Morning Edition
Morning Edition
Friday, April 15, 2011

Minnesota Public Radio Stories

  • Understanding abuseResearch suggests link between family violence, ongoing illness
    Long the work of police officers and social workers, family violence increasingly is being studied by doctors. Some say abuse in the home, especially of children, is as much a medical problem as a social one. About 100 people from around the country are at a conference in Bloomington today, to discuss new studies that suggest early exposure to family violence can lead to illnesses that may last a lifetime.6:20 a.m.
  • Mark SeeleyApril showers to include snow in next few days
    University of Minnesota Climatologist Mark Seeley talks about how common snow falls in Minnesota in April, and provides a weather forecast for the weekend, which he says is a good one for staying inside and doing your taxes. Tax Day this year is Monday, April 18.6:55 a.m.
  • Checking his dikeAs Red River recedes, cleanup gets under way
    Residents of the Fargo-Moorhead area are preparing to clean up the mess created from their third flood fight in a row. Sandbag dikes and temporary earthen levees will start coming down next week.7:20 a.m.
  • The Prairie Island power facilityPublic show growing concerns over nuclear power at Prairie Island extension meeting
    Growing concern over nuclear power has spurred more interest in the Prairie Island nuclear power plant, and at a meeting Thursday night the public had a chance to grill federal officials with the Nuclear Regulatory Commission about the plant's extension.7:25 a.m.
  • Journey through MinneapolisBritish production treats the heist as interactive art
    Several hundred people are expected to try to rob a Minneapolis bank this weekend. It's not a crime spree. In fact, it's all in the name of art. MPR's Euan Kerr got a sneak preview.7:45 a.m.
  • Charles BaxterMinnesota Public Radio presents Writing Minnesota
    Midday presents a special program showcasing some of the most exciting literary work coming out of the state. "Writing Minnesota" weaves together poetry and author interviews, and includes an innovative adaptation of a short story set in a mysterious compound north of Duluth.8:45 a.m.

National Public Radio Stories

  • Budget Compromise Passed, Up Next: GOP Budget
    Halfway through the fiscal year, Congress has enacted the much-debated budget deal keeping the federal government in business until the end of September. A sharply divided House votes Friday on a Republican budget for the next fiscal year, while an even bigger battle looms over raising the debt limit.
  • When The U.S. Paid Off The Entire National Debt (And Why It Didn't Last)
    Andrew Jackson really hated debt. So in 1835, under Jackson's leadership, the U.S. paid off the debt. Here's the story of how it happened — and why we started borrowing again a year later.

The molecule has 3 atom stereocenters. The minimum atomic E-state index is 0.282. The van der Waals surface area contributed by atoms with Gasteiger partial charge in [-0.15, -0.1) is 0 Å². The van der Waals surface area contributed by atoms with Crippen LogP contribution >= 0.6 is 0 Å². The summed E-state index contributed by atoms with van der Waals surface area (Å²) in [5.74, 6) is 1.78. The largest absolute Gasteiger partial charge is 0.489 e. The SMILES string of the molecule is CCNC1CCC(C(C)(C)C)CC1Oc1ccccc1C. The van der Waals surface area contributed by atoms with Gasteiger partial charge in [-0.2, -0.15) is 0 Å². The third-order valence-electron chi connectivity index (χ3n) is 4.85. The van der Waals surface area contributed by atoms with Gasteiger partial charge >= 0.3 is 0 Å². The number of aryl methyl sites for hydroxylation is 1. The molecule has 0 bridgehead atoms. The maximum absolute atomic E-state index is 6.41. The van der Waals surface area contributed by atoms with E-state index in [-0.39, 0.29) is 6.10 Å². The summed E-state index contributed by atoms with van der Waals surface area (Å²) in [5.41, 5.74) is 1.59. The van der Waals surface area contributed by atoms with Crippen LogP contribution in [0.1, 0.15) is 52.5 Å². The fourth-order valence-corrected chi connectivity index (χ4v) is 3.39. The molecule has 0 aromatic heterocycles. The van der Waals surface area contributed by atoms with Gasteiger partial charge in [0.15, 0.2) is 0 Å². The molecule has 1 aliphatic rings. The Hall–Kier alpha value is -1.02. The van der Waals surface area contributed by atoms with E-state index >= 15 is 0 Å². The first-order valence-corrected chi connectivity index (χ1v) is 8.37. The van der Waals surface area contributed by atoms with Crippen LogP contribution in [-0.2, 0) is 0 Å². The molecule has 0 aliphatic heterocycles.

• Inside The Pirate Business: From Booty To Bonuses
    In recent years, Somali piracy has grown into a multimillion-dollar criminal enterprise. Law enforcement sources say the larger pirate syndicates are becoming increasingly professional. Last year, authorities found a pirate contract that even included incentive bonuses.
  • Marathons, Once Special, Are Now Crowded
    The Boston Marathon requires participants to qualify in order to enter — a barrier that once kept the nation's oldest and most elite marathon from filling up. But this year, spots in the race were gone in just over 8 hours.
  • NATO Steps Up Bombing Campaign In Tripoli
    There were more NATO air strikes on targets in the Libyan capital Tripoli Thursday. Libyan officials immediately reported damage to civilian installations. But an official tour of the bombing sites for journalists did not go as the government planned.
  • Starting A Family, Reporting From A 'Burning Land'
    For nearly eight years, married journalists Jennifer Griffin and Greg Myre covered the conflict between Israelis and Palestinians. During that time, their life was about reporting on street violence, suicide bombings — and starting a family.
  • Zipcar Shares Do Well In Strong IPO
    The car-sharing company got off to a fast start on Thursday – its first day as a publicly traded company. Shares opened at $18 and rose to $28 by the close of the day. Zipcar, which rents cars to city dwellers by the hour, is growing fast but is still looking for its first profitable year.
  • Ford Expands F-150 Recall Over Air Bag Defects
    Ford is widening an earlier recall of its F-150 pickup trucks to about 1.2 million vehicles. The company had warned there was a possibility a wire could short-circuit and cause the airbags to deploy. The F-150 is the best-selling vehicle in the U.S.
  • Same-Sex Families Get A New Boost From Tax Rules
    Some same-sex couples have to file their federal income taxes in a new way this year. And for some of those couples, it means they'll save a lot of money. Thanks to new rules, they split their income down the middle.
  • Ozzy, Sharon Osbourne Pay Tax Debt
    The IRS reportedly had filed a $1.7 million lien for taxes on the celebrity couple's home. Sharon Osbourne says they have paid the back taxes but had been unaware of the debt earlier. She posted a mea culpa on Twitter: "You have to be on top of your own business affairs."

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